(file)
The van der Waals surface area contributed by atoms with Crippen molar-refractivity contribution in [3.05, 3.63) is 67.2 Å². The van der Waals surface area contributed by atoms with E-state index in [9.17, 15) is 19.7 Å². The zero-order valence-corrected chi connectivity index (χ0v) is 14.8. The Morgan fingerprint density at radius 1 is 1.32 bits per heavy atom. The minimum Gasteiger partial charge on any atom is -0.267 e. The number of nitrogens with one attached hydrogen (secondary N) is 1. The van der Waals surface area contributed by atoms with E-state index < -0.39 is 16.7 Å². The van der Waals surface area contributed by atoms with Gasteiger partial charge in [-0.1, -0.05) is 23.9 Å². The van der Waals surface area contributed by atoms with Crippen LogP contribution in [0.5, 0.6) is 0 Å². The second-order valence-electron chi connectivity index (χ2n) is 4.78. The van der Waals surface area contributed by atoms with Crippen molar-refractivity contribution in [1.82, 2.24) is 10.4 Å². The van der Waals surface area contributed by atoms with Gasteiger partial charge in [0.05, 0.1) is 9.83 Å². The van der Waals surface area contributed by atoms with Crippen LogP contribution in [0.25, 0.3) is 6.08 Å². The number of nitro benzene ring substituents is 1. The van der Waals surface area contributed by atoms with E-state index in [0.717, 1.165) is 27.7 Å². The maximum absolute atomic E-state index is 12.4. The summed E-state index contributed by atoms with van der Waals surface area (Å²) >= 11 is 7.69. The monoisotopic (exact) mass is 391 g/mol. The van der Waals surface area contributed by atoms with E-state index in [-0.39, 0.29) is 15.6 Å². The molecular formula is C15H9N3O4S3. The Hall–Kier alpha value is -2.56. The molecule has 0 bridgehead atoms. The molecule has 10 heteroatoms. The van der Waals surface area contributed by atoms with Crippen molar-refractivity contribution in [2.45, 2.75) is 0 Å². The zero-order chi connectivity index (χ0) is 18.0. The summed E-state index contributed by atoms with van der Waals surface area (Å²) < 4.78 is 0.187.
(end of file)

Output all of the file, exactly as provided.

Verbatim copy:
The van der Waals surface area contributed by atoms with Crippen molar-refractivity contribution in [3.05, 3.63) is 67.2 Å². The van der Waals surface area contributed by atoms with E-state index in [9.17, 15) is 19.7 Å². The zero-order valence-corrected chi connectivity index (χ0v) is 14.8. The Morgan fingerprint density at radius 1 is 1.32 bits per heavy atom. The minimum Gasteiger partial charge on any atom is -0.267 e. The number of nitrogens with one attached hydrogen (secondary N) is 1. The van der Waals surface area contributed by atoms with E-state index < -0.39 is 16.7 Å². The van der Waals surface area contributed by atoms with Gasteiger partial charge in [-0.1, -0.05) is 23.9 Å². The van der Waals surface area contributed by atoms with Crippen LogP contribution in [0.5, 0.6) is 0 Å². The second-order valence-electron chi connectivity index (χ2n) is 4.78. The van der Waals surface area contributed by atoms with Crippen molar-refractivity contribution in [1.82, 2.24) is 10.4 Å². The van der Waals surface area contributed by atoms with Gasteiger partial charge in [0.05, 0.1) is 9.83 Å². The van der Waals surface area contributed by atoms with Crippen LogP contribution in [0.25, 0.3) is 6.08 Å². The number of nitro benzene ring substituents is 1. The van der Waals surface area contributed by atoms with E-state index in [0.717, 1.165) is 27.7 Å². The maximum absolute atomic E-state index is 12.4. The summed E-state index contributed by atoms with van der Waals surface area (Å²) >= 11 is 7.69. The monoisotopic (exact) mass is 391 g/mol. The van der Waals surface area contributed by atoms with E-state index in [-0.39, 0.29) is 15.6 Å². The molecular formula is C15H9N3O4S3. The Hall–Kier alpha value is -2.56. The molecule has 0 bridgehead atoms. The molecule has 10 heteroatoms. The van der Waals surface area contributed by atoms with Crippen molar-refractivity contribution in [2.45, 2.75) is 0 Å². The zero-order chi connectivity index (χ0) is 18.0. The summed E-state index contributed by atoms with van der Waals surface area (Å²) < 4.78 is 0.187.